If you're a young business with a hot new product, it's a good idea to keep an eye over your shoulder. That's the lesson tiny New-York-based American Natural Beverage Corporation has learned. The growing company last week decided to file a trademark infringement suit against Anheuser-Busch Companies, the nation's largest brewer, based in St. Louis.
In its suit, American Natural Beverage alleges that Anheuser-Busch is marketing ``Zeltzer-Seltzer'' in bottles with labels and logos that are remarkably similar to those on the bottles of its own Soho Natural Soda brand, which has been on the market since 1982.
American Natural Beverage's labels have the word ``Soho'' written in script with drop shadows, slanting upward from left to right, against a diamond shape composed of checkered squares. The company alleges that Anheuser-Busch's soft drink looks almost the same, with ``Zeltzer-Seltzer'' slanting upward from left to right.
The company is seeking an injunction against Busch to keep it from selling Zeltzer-Seltzer as long as it keeps the similar logo. A public relations spokesman for Anheuser-Bush refused comment, saying the brewer has a policy of not commenting on unresolved legal matters.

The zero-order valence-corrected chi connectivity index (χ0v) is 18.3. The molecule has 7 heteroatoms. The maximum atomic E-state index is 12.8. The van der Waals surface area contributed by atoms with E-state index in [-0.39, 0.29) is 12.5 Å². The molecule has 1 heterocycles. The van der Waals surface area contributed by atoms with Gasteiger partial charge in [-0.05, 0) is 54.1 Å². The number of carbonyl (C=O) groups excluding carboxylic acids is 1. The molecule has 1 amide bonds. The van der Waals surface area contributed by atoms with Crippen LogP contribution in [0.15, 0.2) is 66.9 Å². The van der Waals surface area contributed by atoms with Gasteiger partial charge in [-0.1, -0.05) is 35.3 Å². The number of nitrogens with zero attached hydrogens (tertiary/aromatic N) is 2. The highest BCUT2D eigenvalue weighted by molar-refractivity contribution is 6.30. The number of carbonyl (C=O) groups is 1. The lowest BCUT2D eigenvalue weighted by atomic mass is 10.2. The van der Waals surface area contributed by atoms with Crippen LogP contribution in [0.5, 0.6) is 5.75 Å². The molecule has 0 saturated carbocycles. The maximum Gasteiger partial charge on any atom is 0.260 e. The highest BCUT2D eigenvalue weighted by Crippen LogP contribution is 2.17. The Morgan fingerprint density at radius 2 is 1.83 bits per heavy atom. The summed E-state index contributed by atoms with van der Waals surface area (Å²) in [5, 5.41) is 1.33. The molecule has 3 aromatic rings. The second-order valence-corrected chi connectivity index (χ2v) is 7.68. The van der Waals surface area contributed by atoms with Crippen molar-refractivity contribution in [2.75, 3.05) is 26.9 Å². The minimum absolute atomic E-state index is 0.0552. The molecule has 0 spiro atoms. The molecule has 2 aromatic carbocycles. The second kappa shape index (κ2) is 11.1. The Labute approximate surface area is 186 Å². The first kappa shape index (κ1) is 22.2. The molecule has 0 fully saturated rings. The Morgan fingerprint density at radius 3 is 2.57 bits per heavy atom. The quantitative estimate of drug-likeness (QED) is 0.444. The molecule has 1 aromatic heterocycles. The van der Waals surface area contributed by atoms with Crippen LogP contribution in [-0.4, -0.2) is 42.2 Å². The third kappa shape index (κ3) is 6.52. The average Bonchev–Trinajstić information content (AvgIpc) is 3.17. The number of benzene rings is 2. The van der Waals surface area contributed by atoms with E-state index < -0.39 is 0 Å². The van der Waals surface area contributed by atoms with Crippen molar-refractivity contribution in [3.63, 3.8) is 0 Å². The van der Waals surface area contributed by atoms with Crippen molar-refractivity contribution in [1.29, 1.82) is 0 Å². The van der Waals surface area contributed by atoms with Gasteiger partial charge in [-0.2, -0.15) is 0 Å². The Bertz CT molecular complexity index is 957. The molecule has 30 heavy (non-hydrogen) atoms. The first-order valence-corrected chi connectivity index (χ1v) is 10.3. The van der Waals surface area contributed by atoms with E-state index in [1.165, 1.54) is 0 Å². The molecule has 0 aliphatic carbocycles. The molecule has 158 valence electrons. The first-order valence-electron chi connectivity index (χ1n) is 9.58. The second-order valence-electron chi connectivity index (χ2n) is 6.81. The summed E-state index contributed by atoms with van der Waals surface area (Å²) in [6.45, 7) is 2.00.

American Natural Beverage says it is being damaged because of the confusion, and because Anheuser-Busch products aren't the same as Soho's natural ingredient soda products.
``When you imitate someone else's trademark, or take its body of knowledge, you haven't taken anything physical away from them, but you have acquired a certain advantage,'' says Robert E. Frederick, assistant director of the Center of Business Ethics at Bentley College in Wellesley, Mass.
Also last week, Kenner Parker Toys Inc. reported that it won permanent injunctions against two companies that it said infringed the trademark on its Monopoly board game.
``If a product is not popular, nobody copies it,'' says Mr. Greenbaum, who represents Kenner Parker in attacking the continuing flow of Monopoly imitators.
``If its popular, somebody will always be out there trying to get an edge, take advantage,'' Greenbaum says. ``You can almost test to see how popular something is by how many imitators it has.''